17 farms should be phased out in accordance with the new agreement between B.C. the government, the first peoples


Until 2023, 17 fish fisheries gardens in the British Broughton Archipelago will be abolished under a new agreement between the first peoples and the provincial government, the prime minister announced on Friday.

The decision is part of a set of recommendations achieved through a consultation between the government and government between the province and Kwikwasut "inuxw Haxwa", Namgis and Mamalilikulla First Nations.

Prime Minister John Horgan said that the "smooth transition" to be launched in 2019 would provide economic certainty for the industry and work to protect the health of wild salmon in the archipelago – the main migration route for wild salmon in the north-eastern island of Vancouver.

"Our governments have joined together to help revive and protect wild salmon and ensure greater economic security for communities and local workers," said Horgan in a statement.

Chief Bob Chamberlin, elected chief of the Kwikwasut & # 39; inuxw Haxwa & # 39; First First Nation, speaks to the media after a message about fish farms in B.C. Friday. Prime Minister John Horgan also made comments. (Michael McArthur / CBC)

The farms, which will be gradually abolished, represent almost all aquaculture in the region. Three other outlets outside the territory of the first countries included are not included in the recommendations.

Two aquaculture companies, operating in the area: Cermaq Canada and Marine Harvest Canada, agreed on the recommendations.

Some farms will be immediately dismantled, and others will be open for two to four years. Ten out of 17 will close by 2022.

Seventeen fish farms in the north-eastern end of Vancouver Island will be abolished by 2023 after a new agreement between the first peoples and the province, the prime minister announced on Friday. (Jonathan Hayward / Canadian Press)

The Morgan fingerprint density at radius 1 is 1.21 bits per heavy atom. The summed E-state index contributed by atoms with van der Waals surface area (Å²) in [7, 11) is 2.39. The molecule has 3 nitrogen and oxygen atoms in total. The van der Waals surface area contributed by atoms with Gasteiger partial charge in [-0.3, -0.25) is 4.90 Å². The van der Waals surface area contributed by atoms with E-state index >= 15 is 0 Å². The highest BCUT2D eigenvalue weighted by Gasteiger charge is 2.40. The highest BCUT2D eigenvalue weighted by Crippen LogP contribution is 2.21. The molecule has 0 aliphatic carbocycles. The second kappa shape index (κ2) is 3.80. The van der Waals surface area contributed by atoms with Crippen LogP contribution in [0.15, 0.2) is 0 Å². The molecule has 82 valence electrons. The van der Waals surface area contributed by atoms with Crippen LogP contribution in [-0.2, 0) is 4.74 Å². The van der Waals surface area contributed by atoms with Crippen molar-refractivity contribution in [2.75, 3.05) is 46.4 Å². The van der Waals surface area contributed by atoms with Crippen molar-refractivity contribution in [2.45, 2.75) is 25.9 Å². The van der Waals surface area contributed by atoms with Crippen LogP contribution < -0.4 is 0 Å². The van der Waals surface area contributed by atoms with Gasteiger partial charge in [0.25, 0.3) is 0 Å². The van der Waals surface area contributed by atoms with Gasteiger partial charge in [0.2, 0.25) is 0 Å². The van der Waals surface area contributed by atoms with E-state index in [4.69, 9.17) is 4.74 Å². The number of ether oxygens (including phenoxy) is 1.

The agreement also calls for the establishment of a "non-agricultural migration corridor" that will help in the short term to conserve wild salmon in the Arctic Broughton Area from damage.

Head Bob Chamberlin, elected chief of the Kwikwasut & # 39; inuxw Haxwa & # 39; First First Nation, described the Friday announcement, which is "crucial for the development of Canada".

Fisheries and Oceans Minister Jonathan Wilkinson said in a statement that he and the Ministry of Fisheries "praise" the work that was concluded in the business.

"We look forward to reviewing our land recommendation for existing aquaculture facilities in the Broughton Archipelago and working with the province B.C. and other forward-looking customers," said Wilkinson.

The first peoples who run the inspection, monitoring

The plan also includes a space for aquaculture enterprises to obtain the consent of the first nations to continue operating after 2023.

The first monitoring and inspection procedure to be conducted by the national state will also be developed to control the farms during the transition.

In June, countries signed a letter of understanding with the province.

She suggested that the power to decide on the future of fish farms and aquaculture of salmon in the Broughton Archipelago would be shared by three peoples and the provincial government.


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